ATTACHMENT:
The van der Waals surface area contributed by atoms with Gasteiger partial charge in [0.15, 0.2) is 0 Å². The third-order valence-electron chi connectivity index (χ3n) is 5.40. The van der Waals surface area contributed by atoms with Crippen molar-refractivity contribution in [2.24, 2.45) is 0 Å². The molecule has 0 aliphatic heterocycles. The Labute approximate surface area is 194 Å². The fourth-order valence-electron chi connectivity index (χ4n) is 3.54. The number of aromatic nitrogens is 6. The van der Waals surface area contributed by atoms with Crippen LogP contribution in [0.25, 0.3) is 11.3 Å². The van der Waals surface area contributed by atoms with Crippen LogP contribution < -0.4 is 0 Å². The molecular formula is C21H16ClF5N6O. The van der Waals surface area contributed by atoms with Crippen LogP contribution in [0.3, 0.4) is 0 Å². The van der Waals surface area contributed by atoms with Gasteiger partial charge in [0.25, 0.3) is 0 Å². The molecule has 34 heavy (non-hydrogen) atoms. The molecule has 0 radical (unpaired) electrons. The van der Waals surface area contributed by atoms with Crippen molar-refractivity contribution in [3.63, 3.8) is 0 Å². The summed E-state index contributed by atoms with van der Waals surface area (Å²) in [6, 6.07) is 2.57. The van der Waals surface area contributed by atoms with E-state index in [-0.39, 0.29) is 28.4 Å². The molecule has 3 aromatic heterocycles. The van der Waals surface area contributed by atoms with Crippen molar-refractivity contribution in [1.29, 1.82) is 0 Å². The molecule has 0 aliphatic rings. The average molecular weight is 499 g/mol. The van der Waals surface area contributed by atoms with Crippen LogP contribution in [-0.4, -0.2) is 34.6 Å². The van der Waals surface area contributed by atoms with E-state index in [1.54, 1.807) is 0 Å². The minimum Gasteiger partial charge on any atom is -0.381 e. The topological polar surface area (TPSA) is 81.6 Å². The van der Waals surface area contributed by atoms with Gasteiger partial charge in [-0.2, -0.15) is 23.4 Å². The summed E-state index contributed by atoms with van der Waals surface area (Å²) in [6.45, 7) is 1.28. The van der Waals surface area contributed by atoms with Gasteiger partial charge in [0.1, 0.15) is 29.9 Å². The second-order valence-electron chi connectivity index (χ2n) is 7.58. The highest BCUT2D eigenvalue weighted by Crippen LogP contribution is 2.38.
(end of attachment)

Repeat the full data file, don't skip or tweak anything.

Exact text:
The van der Waals surface area contributed by atoms with Gasteiger partial charge in [0.15, 0.2) is 0 Å². The third-order valence-electron chi connectivity index (χ3n) is 5.40. The van der Waals surface area contributed by atoms with Crippen molar-refractivity contribution in [2.24, 2.45) is 0 Å². The molecule has 0 aliphatic heterocycles. The Labute approximate surface area is 194 Å². The fourth-order valence-electron chi connectivity index (χ4n) is 3.54. The number of aromatic nitrogens is 6. The van der Waals surface area contributed by atoms with Crippen LogP contribution in [0.25, 0.3) is 11.3 Å². The van der Waals surface area contributed by atoms with Crippen LogP contribution < -0.4 is 0 Å². The molecular formula is C21H16ClF5N6O. The van der Waals surface area contributed by atoms with Crippen LogP contribution in [0.3, 0.4) is 0 Å². The van der Waals surface area contributed by atoms with Gasteiger partial charge in [0.25, 0.3) is 0 Å². The molecule has 34 heavy (non-hydrogen) atoms. The molecule has 0 radical (unpaired) electrons. The van der Waals surface area contributed by atoms with Crippen molar-refractivity contribution in [3.63, 3.8) is 0 Å². The summed E-state index contributed by atoms with van der Waals surface area (Å²) in [6, 6.07) is 2.57. The van der Waals surface area contributed by atoms with E-state index in [-0.39, 0.29) is 28.4 Å². The molecule has 3 aromatic heterocycles. The van der Waals surface area contributed by atoms with Crippen molar-refractivity contribution in [1.29, 1.82) is 0 Å². The molecule has 0 aliphatic rings. The average molecular weight is 499 g/mol. The van der Waals surface area contributed by atoms with Crippen LogP contribution in [-0.4, -0.2) is 34.6 Å². The van der Waals surface area contributed by atoms with E-state index in [1.54, 1.807) is 0 Å². The minimum Gasteiger partial charge on any atom is -0.381 e. The topological polar surface area (TPSA) is 81.6 Å². The van der Waals surface area contributed by atoms with Gasteiger partial charge in [-0.2, -0.15) is 23.4 Å². The summed E-state index contributed by atoms with van der Waals surface area (Å²) in [6.45, 7) is 1.28. The van der Waals surface area contributed by atoms with Gasteiger partial charge in [0.1, 0.15) is 29.9 Å². The second-order valence-electron chi connectivity index (χ2n) is 7.58. The highest BCUT2D eigenvalue weighted by Crippen LogP contribution is 2.38.